Lenovo Chief Information Security Officer Talks New Standard at National Cyber Security Conference.
Businesses need to have a clear security plan to address the potential cyber security threats of 5G, according to a series of presentations and panels at this year’s National Cyber Security Alliance (NCSA) conference at NASDAQ in New York, an event that marks the beginning of National Cyber Security Awareness month.
The non-profit NCSA builds public and private partnerships to promote strong cybersecurity with a two-prong effort. The first, the conference in New York, featured panel discussions on data privacy, the role of artificial intelligence in security, and the impact of quantum computing along with a featured talk on 5G security by Jason Ruger, chief information security officer at Lenovo.
The second prong focuses on consumers and individual users, as phishing attacks and other seemingly old-fashioned attacks continue to be a serious threat, said Kelvin Coleman, executive director of NCSA, as he asked consumers to Own IT. Secure IT Protect IT.
“This simple message encourages consumers to understand the devices and applications they use every day, secure their digital profile and protect it by familiarizing themselves with privacy settings to help safeguard their privacy and limit cybercrimes,” Coleman said. “As cyber criminals become more sophisticated, it’s important to remember these few tried-and-true methods for protecting oneself online.”
In his presentation, Ruger explained how the technology driving 5G’s tremendous potential – speeds more than 100 times faster than 4G – creates not just faster speeds, but also new opportunities for improving cyber security.
These opportunities stem from what makes 5G so different: the smaller, higher frequency wavelength compared to earlier technologies. Ruger said that AM radio waves, an earlier technology from the other end of the spectrum, are 1000 feet long, while the new 5G band waves are less than 1 centimeter. This helps 5G deliver such rapid speeds with far less latency.
The major differences Ruger said organizations should keep in mind are the quantity of devices, the speed of connectivity, and the distance waves travel.
“Each of these changes present real challenges when addressing cyber security, but also opportunities to improve security,” said Ruger, who has managed previous corporate migrations from 2G to 3G, 3G to 4G, and now on to 5G for companies like Lenovo, Motorola and Google.
The faster, stronger connections provided by 5G will create an explosion of Internet of Things devices. How many new devices? Where employees may now have one or two internet-connected devices each, organizations need to plan as many as 100 devices per employee in the near future as office add smart sensors on everything from light bulbs to office chairs to thermostats.
“When employees start bringing in that many devices, that will put a lot of pressure on organizations to ensure each device is consistently updated and patched,” Ruger said. “Organizations need to have a plan for ensuring devices are updated, either through a service contract or more frequent device replacements, which could mean leasing more devices.”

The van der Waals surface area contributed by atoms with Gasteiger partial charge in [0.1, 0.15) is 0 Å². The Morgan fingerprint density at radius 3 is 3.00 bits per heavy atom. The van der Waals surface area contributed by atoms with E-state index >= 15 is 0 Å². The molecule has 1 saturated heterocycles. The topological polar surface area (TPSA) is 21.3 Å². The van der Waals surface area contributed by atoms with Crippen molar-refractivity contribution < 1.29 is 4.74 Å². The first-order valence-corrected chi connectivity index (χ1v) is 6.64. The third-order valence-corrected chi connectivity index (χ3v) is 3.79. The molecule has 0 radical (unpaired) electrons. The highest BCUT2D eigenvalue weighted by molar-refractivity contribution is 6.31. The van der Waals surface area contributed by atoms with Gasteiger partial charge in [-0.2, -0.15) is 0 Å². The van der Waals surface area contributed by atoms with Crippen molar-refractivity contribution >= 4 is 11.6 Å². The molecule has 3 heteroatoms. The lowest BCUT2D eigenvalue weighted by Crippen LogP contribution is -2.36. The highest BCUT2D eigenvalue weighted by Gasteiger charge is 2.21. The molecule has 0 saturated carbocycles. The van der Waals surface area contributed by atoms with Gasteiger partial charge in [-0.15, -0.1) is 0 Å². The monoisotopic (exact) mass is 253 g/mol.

Organizations also can take advantage of network slicing, which enables them to procure private portions of the 5G spectrum, which in turn reduces the opportunity for lateral movement of problems such as infections across the network.
Lenovo has plans for 5G both in how it will secure its own networks to providing products that use 5G. Lenovo’s Motorola smartphones included the first 5G ready phone, and Lenovo released the first Qualcomm 5G PC.
The biggest selling point for 5G is speed. Working almost 100 times faster than 4G, the new standard promises to make online videos run smoothly every time and downloads to seem nearly instantaneous. But the same rapid speed that makes for clear calls or perfect videos also means hackers that breach your systems can extract mountains of your data before you can react.
“That speed can seem a bit scary when you’re in charge of security, but 5G network slicing enables new monitoring and ‘detection’ capabilities,” Ruger said. “In addition, you can leverage 5G speeds for better data backups and redundancy.”
The third area is distance, which is the real dichotomy of 5G. Those 1000-foot AM radio waves have one advantage: they travel great distances. In contrast, the comparatively tiny 5G waves require cells as often as every few hundred feet, especially in dense, urban environments. This will create an explosion of infrastructure devices to propel the 5G waves onward.
While all those cells must be secured, they also provide an opportunity for security leaders to control the micro-cells installed in their buildings when 5G arrives.
“And companies can leverage that distance limitation to focus on the connectivity within the office space and improve authentication to secure your network,” Ruger said.
And he reminded everyone that things will keep moving faster as work on 6G is already well underway.